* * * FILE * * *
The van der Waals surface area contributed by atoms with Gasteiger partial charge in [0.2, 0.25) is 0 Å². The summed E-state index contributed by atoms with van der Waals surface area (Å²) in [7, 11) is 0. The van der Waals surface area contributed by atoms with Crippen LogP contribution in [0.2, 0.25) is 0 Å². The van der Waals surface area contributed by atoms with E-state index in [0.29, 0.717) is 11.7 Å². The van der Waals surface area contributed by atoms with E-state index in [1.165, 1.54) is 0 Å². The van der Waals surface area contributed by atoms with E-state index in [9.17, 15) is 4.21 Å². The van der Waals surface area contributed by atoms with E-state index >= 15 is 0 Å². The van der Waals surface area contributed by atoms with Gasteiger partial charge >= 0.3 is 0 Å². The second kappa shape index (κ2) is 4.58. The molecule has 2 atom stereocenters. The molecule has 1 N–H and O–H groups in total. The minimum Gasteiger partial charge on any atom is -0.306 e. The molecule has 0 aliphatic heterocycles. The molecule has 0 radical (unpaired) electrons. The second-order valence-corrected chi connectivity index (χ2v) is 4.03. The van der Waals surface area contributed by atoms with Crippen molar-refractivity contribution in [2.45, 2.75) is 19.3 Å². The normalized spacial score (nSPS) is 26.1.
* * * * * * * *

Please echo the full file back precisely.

The van der Waals surface area contributed by atoms with Gasteiger partial charge in [0.2, 0.25) is 0 Å². The summed E-state index contributed by atoms with van der Waals surface area (Å²) in [7, 11) is 0. The van der Waals surface area contributed by atoms with Crippen LogP contribution in [0.2, 0.25) is 0 Å². The van der Waals surface area contributed by atoms with E-state index in [0.29, 0.717) is 11.7 Å². The van der Waals surface area contributed by atoms with E-state index in [1.165, 1.54) is 0 Å². The van der Waals surface area contributed by atoms with E-state index in [9.17, 15) is 4.21 Å². The van der Waals surface area contributed by atoms with E-state index >= 15 is 0 Å². The van der Waals surface area contributed by atoms with Gasteiger partial charge >= 0.3 is 0 Å². The second kappa shape index (κ2) is 4.58. The molecule has 2 atom stereocenters. The molecule has 1 N–H and O–H groups in total. The minimum Gasteiger partial charge on any atom is -0.306 e. The molecule has 0 aliphatic heterocycles. The molecule has 0 radical (unpaired) electrons. The second-order valence-corrected chi connectivity index (χ2v) is 4.03. The van der Waals surface area contributed by atoms with Crippen molar-refractivity contribution in [2.45, 2.75) is 19.3 Å². The normalized spacial score (nSPS) is 26.1.